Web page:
Schemes to support employment
Employment and training supports
There are many employment and training schemes to help long-term unemployed people return to work. They are aimed at people who have been on certain social welfare payments for a specific period of time.
Some schemes fund community and voluntary organisations, which in turn provide employment opportunities to benefit the local community.
Each scheme has different eligibility criteria, so it is important to check the detailed information about each scheme.
Impact on your social welfare payment
If you are returning to work through one of these schemes your social welfare payment may be affected in different ways, depending on the scheme.
If you take up a place on a Department of Social Protection employment programme you may be eligible for the National Childcare Scheme (NCS). The NCS provides financial support to help parents to meet the costs of childcare.
Supports to start your own business
If you are getting certain social welfare payments and you want to become self-employed, you may be eligible for the Back to Work Enterprise Allowance, or the Short-Term Enterprise Allowance.
Back to Work Enterprise Allowance
People who are setting up their own business and who qualify for the BTWEA scheme may keep a percentage of their social welfare payment for up to 2 years.
Short-Term Enterprise Allowance
The Short-Term Enterprise Allowance (STEA) supports people who have lost their job and want to start their own business.
To qualify, you must be getting Jobseeker’s Benefit. There is no qualifying period, which means you do not need to have been getting Jobseeker’s Benefit for a certain period of time. However, you will not qualify if you are getting Jobseeker’s Benefit and working part-time.
The Short-Term Enterprise Allowance is paid instead of your Jobseeker’s Benefit for up to 9 months. It ends when your entitlement to Jobseeker's Benefit ends (that is at either 9 or 6 months).
Schemes for work experience and training
If you have never had a job, or if you would like to improve your level of experience and training, you may be eligible for:
Work Placement Experience Programme (WPEP)
The WPEP gives people who have never had a job, and people who have lost their job, a chance to get work experience through a work placement in a host organisation.
You must be aged 18–65, unemployed for at least 6 months and currently getting a qualifying social welfare payment.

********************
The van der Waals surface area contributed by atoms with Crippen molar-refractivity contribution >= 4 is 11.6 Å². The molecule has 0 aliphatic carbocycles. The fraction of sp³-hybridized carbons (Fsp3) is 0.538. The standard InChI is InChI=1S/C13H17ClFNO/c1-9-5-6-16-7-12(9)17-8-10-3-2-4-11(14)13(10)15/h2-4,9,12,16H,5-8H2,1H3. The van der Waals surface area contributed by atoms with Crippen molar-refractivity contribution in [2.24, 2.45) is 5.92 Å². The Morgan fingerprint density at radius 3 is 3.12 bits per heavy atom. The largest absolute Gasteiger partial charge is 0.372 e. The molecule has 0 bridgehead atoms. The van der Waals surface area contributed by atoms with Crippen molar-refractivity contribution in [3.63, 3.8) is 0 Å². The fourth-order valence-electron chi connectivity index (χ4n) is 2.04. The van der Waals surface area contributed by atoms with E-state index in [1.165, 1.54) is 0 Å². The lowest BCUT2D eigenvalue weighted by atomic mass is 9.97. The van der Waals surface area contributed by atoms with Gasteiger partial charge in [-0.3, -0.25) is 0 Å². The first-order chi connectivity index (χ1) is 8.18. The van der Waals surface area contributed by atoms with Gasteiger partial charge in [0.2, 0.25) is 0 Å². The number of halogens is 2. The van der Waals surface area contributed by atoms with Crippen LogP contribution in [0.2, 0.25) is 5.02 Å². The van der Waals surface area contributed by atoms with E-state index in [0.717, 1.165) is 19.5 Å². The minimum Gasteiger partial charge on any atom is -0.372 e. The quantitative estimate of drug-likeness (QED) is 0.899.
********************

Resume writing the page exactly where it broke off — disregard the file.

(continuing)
Community Employment (CE)
The Community Employment (CE) programme provides long-term unemployed and other disadvantaged people with training and work experience through part-time and temporary placements in jobs based within local communities.
How you qualify to participate in a CE scheme will depend on your age and your personal situation.
The Tús scheme is a community work placement initiative providing work opportunities which benefit the community and are provided by community and voluntary organisations in both urban and rural areas. Unemployed people who are eligible to participate in the scheme are selected and contacted by the Department of Social Protection.
Returning to full-time or part-time education
You can read about the range of schemes and supports available for people on social welfare going back to full-time or part-time education.
Schemes to help you into employment
Other schemes to help people into employment include:
Part-time Job Incentive
The Part-time Job Incentive (PTJI) scheme is for people who have been getting Jobseeker’s Allowance for 15 months or more. It allows them to take up part-time work and get a Part-time Job Allowance instead of the Jobseeker’s Allowance.
Find more information about the Part-time Job Incentive Scheme.
JobsPlus is an employer incentive which encourages and rewards employers who employ jobseekers on the Live Register. This incentive replaces Revenue Job Assist. Eligible employers who recruit full-time employees on or after 1 July 2013 may apply for the incentive.
Community Services Programme
The Community Services Programme funds community services and community businesses to provide essential services and businesses to their communities which will provide employment to unemployed people and people with disabilities. The Community Services Programme evolved from the Social Economy Programme and provides funding approximately 400 groups.
Rural Social Scheme
The Rural Social Scheme allows low-income farmers and fishermen/women who are unable to earn an adequate living from their farm holding or from fishing earn a supplementary income. Local organisations are funded to provide participants in the scheme with part-time work that benefits rural communities.